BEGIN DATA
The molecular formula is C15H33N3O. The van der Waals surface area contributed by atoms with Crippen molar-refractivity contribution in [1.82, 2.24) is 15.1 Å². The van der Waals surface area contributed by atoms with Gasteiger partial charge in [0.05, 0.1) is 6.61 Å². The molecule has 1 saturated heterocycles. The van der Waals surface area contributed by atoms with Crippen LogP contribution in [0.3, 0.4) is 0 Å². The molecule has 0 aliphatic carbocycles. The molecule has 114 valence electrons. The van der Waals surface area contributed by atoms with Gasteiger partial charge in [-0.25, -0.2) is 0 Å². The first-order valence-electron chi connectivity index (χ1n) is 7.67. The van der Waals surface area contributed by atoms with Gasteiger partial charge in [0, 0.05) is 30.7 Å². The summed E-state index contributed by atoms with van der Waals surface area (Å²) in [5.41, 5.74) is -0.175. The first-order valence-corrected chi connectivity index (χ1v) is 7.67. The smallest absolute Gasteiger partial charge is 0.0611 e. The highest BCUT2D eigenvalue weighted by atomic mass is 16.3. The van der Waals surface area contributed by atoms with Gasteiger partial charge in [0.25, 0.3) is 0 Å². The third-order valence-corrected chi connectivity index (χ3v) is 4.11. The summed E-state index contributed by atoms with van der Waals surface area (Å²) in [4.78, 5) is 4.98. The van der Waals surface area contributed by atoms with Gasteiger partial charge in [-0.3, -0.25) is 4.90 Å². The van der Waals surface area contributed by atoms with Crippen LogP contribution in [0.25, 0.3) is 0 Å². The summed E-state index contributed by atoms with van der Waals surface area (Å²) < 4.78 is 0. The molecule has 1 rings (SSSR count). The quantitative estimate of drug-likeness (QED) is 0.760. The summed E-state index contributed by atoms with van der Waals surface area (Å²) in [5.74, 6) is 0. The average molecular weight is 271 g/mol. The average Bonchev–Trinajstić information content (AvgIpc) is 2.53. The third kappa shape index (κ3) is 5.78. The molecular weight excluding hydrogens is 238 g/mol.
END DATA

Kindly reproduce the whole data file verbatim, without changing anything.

The molecular formula is C15H33N3O. The van der Waals surface area contributed by atoms with Crippen molar-refractivity contribution in [1.82, 2.24) is 15.1 Å². The van der Waals surface area contributed by atoms with Gasteiger partial charge in [0.05, 0.1) is 6.61 Å². The molecule has 1 saturated heterocycles. The van der Waals surface area contributed by atoms with Crippen LogP contribution in [0.3, 0.4) is 0 Å². The molecule has 0 aliphatic carbocycles. The molecule has 114 valence electrons. The van der Waals surface area contributed by atoms with Gasteiger partial charge in [-0.25, -0.2) is 0 Å². The first-order valence-electron chi connectivity index (χ1n) is 7.67. The van der Waals surface area contributed by atoms with Gasteiger partial charge in [0, 0.05) is 30.7 Å². The summed E-state index contributed by atoms with van der Waals surface area (Å²) in [5.41, 5.74) is -0.175. The first-order valence-corrected chi connectivity index (χ1v) is 7.67. The smallest absolute Gasteiger partial charge is 0.0611 e. The highest BCUT2D eigenvalue weighted by atomic mass is 16.3. The van der Waals surface area contributed by atoms with Gasteiger partial charge in [0.25, 0.3) is 0 Å². The third-order valence-corrected chi connectivity index (χ3v) is 4.11. The summed E-state index contributed by atoms with van der Waals surface area (Å²) in [4.78, 5) is 4.98. The van der Waals surface area contributed by atoms with Gasteiger partial charge in [-0.3, -0.25) is 4.90 Å². The van der Waals surface area contributed by atoms with Crippen LogP contribution in [0.25, 0.3) is 0 Å². The summed E-state index contributed by atoms with van der Waals surface area (Å²) < 4.78 is 0. The molecule has 1 rings (SSSR count). The quantitative estimate of drug-likeness (QED) is 0.760. The summed E-state index contributed by atoms with van der Waals surface area (Å²) in [5.74, 6) is 0. The average molecular weight is 271 g/mol. The average Bonchev–Trinajstić information content (AvgIpc) is 2.53. The third kappa shape index (κ3) is 5.78. The molecular weight excluding hydrogens is 238 g/mol.